Grabow (German pronunciation: [ËÉ¡ÊaËbo]) is a town in the Ludwigslust-Parchim district, in Mecklenburg-Western Pomerania, Germany. It is situated on the river Elde, 7Â km (4.35Â mi) southeast of Ludwigslust, and 34Â km (21.12Â mi) northwest of Wittenberge. It is twinned with Whitstable, in Kent.
The name Grabow is of Slavic Polabian origin, grab means "hornbeam". Names with this root occur often in Mecklenburg. It was only slightly changed as Grabowe (1186, 1252, 1275) and Grabow (1189, 1298). Pope Urban III. mentions castle Grabow for the first time in a letter from February 23, 1186. The city received city law in 1252 from the Count of Dannenberg. On 3 June 1725 the city was destroyed by a great fire. The palace was never rebuilt. At least since the 18th century there were Jews in the city, who left behind a synagogue and a cemetery. Both of them were damaged during the Kristallnacht. The historical center of Grabow is distinguished by its close core of timber-framed houses of the 18th century.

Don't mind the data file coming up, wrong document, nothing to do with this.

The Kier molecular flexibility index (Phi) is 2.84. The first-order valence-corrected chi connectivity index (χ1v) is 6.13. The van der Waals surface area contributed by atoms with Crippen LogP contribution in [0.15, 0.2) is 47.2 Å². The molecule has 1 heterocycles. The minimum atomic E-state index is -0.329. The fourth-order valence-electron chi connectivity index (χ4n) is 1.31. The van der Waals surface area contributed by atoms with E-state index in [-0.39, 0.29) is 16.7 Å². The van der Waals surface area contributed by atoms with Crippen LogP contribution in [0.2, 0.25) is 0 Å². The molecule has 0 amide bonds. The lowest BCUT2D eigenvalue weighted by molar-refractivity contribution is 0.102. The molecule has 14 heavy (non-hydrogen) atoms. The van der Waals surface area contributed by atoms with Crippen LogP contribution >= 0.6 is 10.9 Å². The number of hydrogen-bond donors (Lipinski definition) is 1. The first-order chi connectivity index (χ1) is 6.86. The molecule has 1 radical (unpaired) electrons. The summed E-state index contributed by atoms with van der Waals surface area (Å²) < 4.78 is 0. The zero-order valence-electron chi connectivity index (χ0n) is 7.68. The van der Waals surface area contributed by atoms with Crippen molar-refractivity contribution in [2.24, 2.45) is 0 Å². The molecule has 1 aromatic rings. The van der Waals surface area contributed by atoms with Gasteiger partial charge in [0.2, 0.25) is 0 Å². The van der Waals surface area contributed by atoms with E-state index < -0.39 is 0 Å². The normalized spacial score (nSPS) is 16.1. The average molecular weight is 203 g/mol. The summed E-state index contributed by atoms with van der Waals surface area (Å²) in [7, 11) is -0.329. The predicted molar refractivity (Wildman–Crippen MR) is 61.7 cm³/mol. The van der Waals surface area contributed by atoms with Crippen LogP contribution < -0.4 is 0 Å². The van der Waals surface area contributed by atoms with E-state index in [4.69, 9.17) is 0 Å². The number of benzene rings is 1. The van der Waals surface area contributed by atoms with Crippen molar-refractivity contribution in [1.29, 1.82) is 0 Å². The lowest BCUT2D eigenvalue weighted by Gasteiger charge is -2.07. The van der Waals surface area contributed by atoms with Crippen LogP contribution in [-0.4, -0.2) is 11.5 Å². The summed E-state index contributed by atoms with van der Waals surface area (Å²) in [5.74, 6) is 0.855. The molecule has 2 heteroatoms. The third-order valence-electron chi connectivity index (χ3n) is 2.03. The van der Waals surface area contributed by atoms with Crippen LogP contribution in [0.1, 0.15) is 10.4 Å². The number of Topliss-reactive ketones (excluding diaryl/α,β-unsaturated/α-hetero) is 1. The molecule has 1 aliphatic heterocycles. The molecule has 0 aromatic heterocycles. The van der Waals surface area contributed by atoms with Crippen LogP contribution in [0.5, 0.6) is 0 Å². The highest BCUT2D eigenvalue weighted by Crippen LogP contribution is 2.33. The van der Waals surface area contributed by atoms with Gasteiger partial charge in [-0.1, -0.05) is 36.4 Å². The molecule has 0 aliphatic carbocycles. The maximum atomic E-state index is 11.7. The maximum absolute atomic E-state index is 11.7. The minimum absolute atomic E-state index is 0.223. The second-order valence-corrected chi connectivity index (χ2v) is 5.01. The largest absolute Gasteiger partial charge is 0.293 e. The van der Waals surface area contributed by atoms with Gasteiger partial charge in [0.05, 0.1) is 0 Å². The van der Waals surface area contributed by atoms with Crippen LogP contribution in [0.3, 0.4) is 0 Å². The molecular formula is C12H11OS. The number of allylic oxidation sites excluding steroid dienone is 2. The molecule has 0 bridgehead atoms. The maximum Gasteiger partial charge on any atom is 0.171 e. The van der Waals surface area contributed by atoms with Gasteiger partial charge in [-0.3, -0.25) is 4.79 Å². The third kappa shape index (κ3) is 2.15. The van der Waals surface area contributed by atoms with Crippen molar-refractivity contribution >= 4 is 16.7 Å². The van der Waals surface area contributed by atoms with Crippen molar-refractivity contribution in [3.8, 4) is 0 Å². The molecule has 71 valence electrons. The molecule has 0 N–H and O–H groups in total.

From 1815 to 1918, Grabow was part of the Grand Duchy of Mecklenburg-Schwerin.
Otto Plath, the father of Sylvia Plath, immigrated from Grabow to America.
Media related to Grabow at Wikimedia Commons
- Official website (German)